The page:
Open Rates & “Reopen Rates.” The newsletter was opened by about 40.5% of recipients. I assume that you know the limitations of measuring open rates (i.e., HTML vs. text, and previewing in Microsoft Outlook), so I won't belabor this point.

The e-mail went out at 6:00 p.m. CST on a Tuesday night. About 1,000 recipients opened it that first night. Over 2,000 opened it during the next day.

Interesting side note: I think there needs to be something called “reopen rates”: a measurement of those who revisit the e-mail newsletter, going back to engage with more articles and click on various links. I was heartened to see several legitimate prospects re-opening the newsletter and engaging with more of the content.

Measured over more than one issue, reopen rates could be an important gauge of the intensity of interest of a given reader.

Subscribe/Unsubscribe. Slightly less than 1% of the list decided to unsubscribe. And almost half of that number chose to subscribe. While one month alone of this data isn't particularly helpful, I just wanted to touch this important base.

In my opinion, any kind of action by a e-mail newsletter recipient is good news. I'm happy that 1% enabled us to not waste any more bandwidth on educating or courting them.

Reader Feedback. This particular issue of the newsletter had the first segment that actively solicited reader feedback. We created a realistic scenario with a negative result and asked readers how to avoid the problem in the future.

Only four responded. Is that disappointing? Nope. One of the four is a customer. The other three are important influencers in companies where the client is actively seeking to begin a sales cycle. And, the responses themselves were helpful, informative and quite detailed.

Content Analysis. To “frame” this observation, I focused on the top 200 readers of the newsletter as measured by how many articles they clicked on.

A link to a third-party article featuring an interview with a well-known business author about how to encourage change in a large organization, netted, by far, the highest click-through rate.

And this was despite the fact that it was placed in the lower half of the newsletter.

Two points here. One, don't think for a moment that, because of the crash of the New Economy and those that got burned in the process, that business innovation as a topic of interest to readers is dead. However, you have every reason to believe that it's hard to get anyone in the enterprise to go beyond reading about innovation and start actually funding it.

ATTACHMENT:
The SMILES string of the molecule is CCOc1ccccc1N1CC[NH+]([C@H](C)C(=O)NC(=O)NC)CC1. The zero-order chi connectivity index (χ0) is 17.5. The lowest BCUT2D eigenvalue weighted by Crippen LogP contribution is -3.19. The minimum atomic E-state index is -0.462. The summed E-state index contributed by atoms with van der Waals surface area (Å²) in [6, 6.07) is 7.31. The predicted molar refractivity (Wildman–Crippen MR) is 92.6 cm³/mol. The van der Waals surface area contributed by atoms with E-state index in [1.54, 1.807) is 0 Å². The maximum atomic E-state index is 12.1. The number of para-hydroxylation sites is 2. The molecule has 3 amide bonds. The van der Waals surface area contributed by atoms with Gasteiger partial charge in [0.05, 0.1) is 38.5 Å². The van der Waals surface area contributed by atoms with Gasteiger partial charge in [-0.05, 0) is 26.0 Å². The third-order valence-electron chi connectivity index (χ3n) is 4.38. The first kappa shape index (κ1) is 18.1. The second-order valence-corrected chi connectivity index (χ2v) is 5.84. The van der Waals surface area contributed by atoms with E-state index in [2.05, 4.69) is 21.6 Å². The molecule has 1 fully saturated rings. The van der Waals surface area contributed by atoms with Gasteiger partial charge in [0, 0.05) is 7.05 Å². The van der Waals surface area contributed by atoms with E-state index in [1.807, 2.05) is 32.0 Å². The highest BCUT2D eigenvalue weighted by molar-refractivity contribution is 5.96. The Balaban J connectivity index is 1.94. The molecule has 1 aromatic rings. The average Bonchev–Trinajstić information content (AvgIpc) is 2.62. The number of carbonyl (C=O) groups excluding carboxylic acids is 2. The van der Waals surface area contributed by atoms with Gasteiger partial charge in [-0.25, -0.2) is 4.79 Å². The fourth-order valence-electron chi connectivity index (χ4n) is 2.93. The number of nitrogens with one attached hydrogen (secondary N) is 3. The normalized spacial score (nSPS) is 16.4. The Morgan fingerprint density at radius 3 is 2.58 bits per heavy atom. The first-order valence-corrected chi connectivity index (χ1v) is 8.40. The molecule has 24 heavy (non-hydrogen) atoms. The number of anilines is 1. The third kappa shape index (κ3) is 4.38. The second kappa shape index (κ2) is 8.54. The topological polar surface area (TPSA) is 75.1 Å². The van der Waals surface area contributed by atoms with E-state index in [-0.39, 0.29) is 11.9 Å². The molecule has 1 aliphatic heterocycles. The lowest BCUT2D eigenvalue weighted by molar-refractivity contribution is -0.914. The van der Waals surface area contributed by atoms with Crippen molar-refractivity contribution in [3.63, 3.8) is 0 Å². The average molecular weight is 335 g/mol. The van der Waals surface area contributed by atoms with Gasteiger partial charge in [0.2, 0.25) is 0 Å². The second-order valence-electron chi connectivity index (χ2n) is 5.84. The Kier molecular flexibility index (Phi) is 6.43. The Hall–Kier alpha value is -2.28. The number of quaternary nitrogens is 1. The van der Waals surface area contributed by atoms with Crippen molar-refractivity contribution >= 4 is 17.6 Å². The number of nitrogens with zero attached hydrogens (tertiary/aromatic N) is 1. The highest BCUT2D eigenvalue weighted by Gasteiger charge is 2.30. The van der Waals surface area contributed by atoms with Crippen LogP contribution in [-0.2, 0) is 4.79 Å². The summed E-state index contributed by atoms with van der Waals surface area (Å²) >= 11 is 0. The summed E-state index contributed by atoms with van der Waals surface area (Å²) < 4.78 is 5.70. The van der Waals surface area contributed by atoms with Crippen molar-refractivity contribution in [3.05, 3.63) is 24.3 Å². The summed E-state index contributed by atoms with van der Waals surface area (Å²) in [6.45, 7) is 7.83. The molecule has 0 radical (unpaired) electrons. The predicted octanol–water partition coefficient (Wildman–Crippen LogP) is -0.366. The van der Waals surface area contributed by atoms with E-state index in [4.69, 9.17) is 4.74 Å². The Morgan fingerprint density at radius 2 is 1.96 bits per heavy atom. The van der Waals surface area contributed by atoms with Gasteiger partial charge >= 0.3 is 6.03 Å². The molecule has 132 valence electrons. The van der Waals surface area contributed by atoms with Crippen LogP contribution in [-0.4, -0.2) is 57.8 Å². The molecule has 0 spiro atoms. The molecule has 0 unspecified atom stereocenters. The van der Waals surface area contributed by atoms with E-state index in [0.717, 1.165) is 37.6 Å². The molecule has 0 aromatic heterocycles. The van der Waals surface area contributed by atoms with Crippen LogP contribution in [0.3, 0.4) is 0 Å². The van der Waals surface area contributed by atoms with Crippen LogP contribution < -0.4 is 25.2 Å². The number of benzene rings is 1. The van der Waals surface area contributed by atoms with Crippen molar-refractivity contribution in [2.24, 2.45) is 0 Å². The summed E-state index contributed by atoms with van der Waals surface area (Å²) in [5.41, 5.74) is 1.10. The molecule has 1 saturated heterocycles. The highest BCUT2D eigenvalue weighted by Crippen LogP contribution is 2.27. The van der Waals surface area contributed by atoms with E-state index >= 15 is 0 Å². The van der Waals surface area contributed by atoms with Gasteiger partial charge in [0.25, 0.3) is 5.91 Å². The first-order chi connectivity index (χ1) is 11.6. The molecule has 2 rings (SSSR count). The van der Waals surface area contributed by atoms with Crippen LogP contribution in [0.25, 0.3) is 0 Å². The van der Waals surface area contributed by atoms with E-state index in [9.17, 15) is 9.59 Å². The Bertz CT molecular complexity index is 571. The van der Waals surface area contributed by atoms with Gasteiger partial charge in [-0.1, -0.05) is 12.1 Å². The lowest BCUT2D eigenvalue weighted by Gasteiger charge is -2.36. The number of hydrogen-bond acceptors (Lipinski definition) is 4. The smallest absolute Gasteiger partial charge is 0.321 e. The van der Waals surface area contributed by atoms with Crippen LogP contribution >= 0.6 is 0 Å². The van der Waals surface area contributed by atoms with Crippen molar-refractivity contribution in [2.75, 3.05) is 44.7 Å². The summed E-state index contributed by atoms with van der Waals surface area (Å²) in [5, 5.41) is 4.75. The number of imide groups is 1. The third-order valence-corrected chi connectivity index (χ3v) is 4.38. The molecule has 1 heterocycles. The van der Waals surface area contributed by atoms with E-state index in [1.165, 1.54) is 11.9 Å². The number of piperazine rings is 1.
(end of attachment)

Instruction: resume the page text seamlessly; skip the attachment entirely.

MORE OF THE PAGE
Second point: though the article wasn't about or by the client and didn't even mention the client's name—and, in fact, had only one sidebar devoted to the client's core competence—it was, to repeat, the most popular link.

There's a message in that data point, one that I'm always quick to reinforce. Whether it's your e-mail newsletter or any of your marketing messages, remember, it's not about you. It's about them: prospects and customers and other key constituencies. If your issues (the things you advocate and champion and, with palpable conviction, believe in) are not their issues, you've got some serious re-thinking to do.

Who's Forwarding? In the life of an e-mail newsletter, those who are forwarding it are in the process of educating their colleagues and attempting to build a “culture” that could support what you have to offer.

Four active prospects and one growing customer forwarded the e-mail newsletter to a total of over sixty colleagues. One of those prospects who forwarded the e-mail is the Chief Financial Officer of a large industrial valve company. Ideas that flow downhill from such high points on the organization chart have a little more urgency attached to them.

It was also interesting to note that numerous competitors (who up until this point had not been purged from the list) were among the most active forwarders.

The “Power Users.” Again, focusing on the top 200 readers, I was able to find approximately twenty “power users.”

These “power users” include those folks who: · may have won recognition in their industry (awards, published articles or event speaking engagements); · are the client's most high-profile, most-quoted customers · might be members of the press or industry analyst community · and/or are CXO-level prospects.

In order to assign the (arbitrary, I grant you) “power user” status, our team had to do in-depth Google searches and, of course, compare the data to the client's database and list of prospect/”sales pipeline” organizations.

Even if the “power user” isn't a customer or prospect, you know that an industry best practitioner is using your e-mail newsletter to enhance their careers. That's great news. It means you are creating something of objective value that will, over time, translate into sales.

And you may want to specifically invite a “power user” to be the subject of an upcoming article.

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ABOUT THE AUTHOR

Chris Maher is president of Fosforus, an Austin-based, business-to-business marketing, media, and interactive design firm. Reach him at CMaher1997@aol.com